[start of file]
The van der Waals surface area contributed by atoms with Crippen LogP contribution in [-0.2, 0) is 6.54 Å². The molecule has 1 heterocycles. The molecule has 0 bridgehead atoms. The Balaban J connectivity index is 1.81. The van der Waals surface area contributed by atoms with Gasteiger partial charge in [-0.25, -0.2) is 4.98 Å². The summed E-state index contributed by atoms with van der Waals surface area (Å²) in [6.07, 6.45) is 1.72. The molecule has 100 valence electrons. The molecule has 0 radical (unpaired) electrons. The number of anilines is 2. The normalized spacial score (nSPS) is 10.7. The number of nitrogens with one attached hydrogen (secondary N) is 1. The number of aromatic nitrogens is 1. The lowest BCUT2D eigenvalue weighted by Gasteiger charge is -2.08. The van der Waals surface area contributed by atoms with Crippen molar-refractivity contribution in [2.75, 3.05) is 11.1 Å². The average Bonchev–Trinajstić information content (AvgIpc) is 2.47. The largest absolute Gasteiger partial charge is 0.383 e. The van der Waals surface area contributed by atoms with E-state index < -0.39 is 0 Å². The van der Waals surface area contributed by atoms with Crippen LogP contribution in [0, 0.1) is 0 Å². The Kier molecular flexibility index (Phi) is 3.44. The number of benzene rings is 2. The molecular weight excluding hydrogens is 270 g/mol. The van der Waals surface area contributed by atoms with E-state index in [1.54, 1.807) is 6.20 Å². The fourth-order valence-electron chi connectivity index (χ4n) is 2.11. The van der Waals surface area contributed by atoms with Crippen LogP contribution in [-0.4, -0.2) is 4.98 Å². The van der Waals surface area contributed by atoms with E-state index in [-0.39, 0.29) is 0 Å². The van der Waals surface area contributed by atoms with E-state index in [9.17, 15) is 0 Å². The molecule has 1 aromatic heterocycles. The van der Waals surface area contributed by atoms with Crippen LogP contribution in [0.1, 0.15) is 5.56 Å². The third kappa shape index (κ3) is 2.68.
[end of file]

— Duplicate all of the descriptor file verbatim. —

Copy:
The van der Waals surface area contributed by atoms with Crippen LogP contribution in [-0.2, 0) is 6.54 Å². The molecule has 1 heterocycles. The molecule has 0 bridgehead atoms. The Balaban J connectivity index is 1.81. The van der Waals surface area contributed by atoms with Gasteiger partial charge in [-0.25, -0.2) is 4.98 Å². The summed E-state index contributed by atoms with van der Waals surface area (Å²) in [6.07, 6.45) is 1.72. The molecule has 100 valence electrons. The molecule has 0 radical (unpaired) electrons. The number of anilines is 2. The normalized spacial score (nSPS) is 10.7. The number of nitrogens with one attached hydrogen (secondary N) is 1. The number of aromatic nitrogens is 1. The lowest BCUT2D eigenvalue weighted by Gasteiger charge is -2.08. The van der Waals surface area contributed by atoms with Crippen molar-refractivity contribution in [2.75, 3.05) is 11.1 Å². The average Bonchev–Trinajstić information content (AvgIpc) is 2.47. The largest absolute Gasteiger partial charge is 0.383 e. The van der Waals surface area contributed by atoms with E-state index < -0.39 is 0 Å². The van der Waals surface area contributed by atoms with Crippen LogP contribution in [0, 0.1) is 0 Å². The Kier molecular flexibility index (Phi) is 3.44. The number of benzene rings is 2. The molecular weight excluding hydrogens is 270 g/mol. The van der Waals surface area contributed by atoms with E-state index in [1.54, 1.807) is 6.20 Å². The fourth-order valence-electron chi connectivity index (χ4n) is 2.11. The van der Waals surface area contributed by atoms with Crippen LogP contribution in [-0.4, -0.2) is 4.98 Å². The van der Waals surface area contributed by atoms with E-state index in [-0.39, 0.29) is 0 Å². The van der Waals surface area contributed by atoms with E-state index in [9.17, 15) is 0 Å². The molecule has 1 aromatic heterocycles. The van der Waals surface area contributed by atoms with Crippen LogP contribution in [0.1, 0.15) is 5.56 Å². The third kappa shape index (κ3) is 2.68.